So, relatively speaking, they weren’t that significant in the overall scheme of things.

Do you anticipate those types of committees will be around next election cycle, and would you be comfortable with that?

I don’t think there’s a need for them, quite frankly. But if they exist, they exist. We worked with them fairly well in this past election cycle.

I mean it was pretty clear that they played a role. It wasn’t that significant a role. They’ll probably still be around. I don’t know why they would go away.

These victory committees sprang from criticism about funding for legislative district races in 2008, is that how you see it?

No, not at all. I see it as, we had a president of the Senate and a speaker of the House who both opposed me in the election. They both supported my opponent, and I won. I think that was their reaction to my winning.

The facts are that the state party won elections in 2008 in the Legislature in a very, very, very tough election cycle. We increased the majority in both houses, and the money was spent where the money was spent.

I will put it this way: We had more of an impact in legislative races in 2008 than the party did in 2006. So I don’t know how you can say that we somehow improperly spent the money.

What about the people who complained that the party gave money to Joe Arpaio when he already had a fat wallet for that campaign cycle and almost no chance of losing, at the expense of legislative candidates?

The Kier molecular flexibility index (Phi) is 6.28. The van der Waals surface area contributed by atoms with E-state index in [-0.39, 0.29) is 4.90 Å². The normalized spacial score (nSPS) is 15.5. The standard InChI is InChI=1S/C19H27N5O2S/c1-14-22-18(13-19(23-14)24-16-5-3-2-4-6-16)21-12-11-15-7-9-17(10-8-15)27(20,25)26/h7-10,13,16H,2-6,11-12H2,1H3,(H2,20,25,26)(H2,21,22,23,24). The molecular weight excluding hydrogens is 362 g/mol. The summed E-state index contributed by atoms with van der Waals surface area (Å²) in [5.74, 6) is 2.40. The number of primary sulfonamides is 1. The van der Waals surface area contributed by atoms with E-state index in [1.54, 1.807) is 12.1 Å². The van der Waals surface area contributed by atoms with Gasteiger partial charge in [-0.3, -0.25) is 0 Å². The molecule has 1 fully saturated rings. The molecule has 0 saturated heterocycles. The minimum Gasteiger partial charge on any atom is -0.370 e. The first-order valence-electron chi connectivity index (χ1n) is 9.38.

There’s absolutely no truth to that. Absolutely not. That’s from people who either don’t know, or think it’s to their benefit to say that.

The facts are that, at the end of the day, we actually raise money off the Joe Arpaio ads. We made money off of those ads, quite frankly.

We didn’t spend that much. We spent about $47,000, and that got picked up by the media and the media spun it. OK. So, between the county attorney’s race and the Arpaio race, we spent about $100,000, but I raised like $122,000 off of that. So it basically funded other elections.

But it doesn’t really matter, because the money that the party raised in 2008 for legislative races got spent on legislative races. We won races in LD26, we won races in LD12, we won races in LD10, we won a race in LD25, LD24. I mean, we won some races we weren’t supposed to win.

Now there were some races where we didn’t spend money, because I didn’t think we needed to spend money there.

So there’s no truth to that. The money was all spent properly. I don’t know what else to tell you. They don’t know what they’re talking about.

Do you plan to run for chairman of the state party again?

That remains to be seen. I haven’t made that decision yet. I’m still exploring it.

So are you meeting with potential replacements?

I’m talking to a number of people. Sure. You know, it’ll all be determined pretty quickly.

We have a nominating committee and names have to be turned in to the nominating committee no later than Dec. 8. So there’s about three more weeks here to go.

Do you plan to run for RNC chairman?

I might. I haven’t decided on that yet either.

Nothing else on that?

No.

So for a Republican voter out there who’s wondering where they can expect to see Randy Pullen a year from now, what do you say to them?

It’s a good question. I’ll let you know when I know the answer.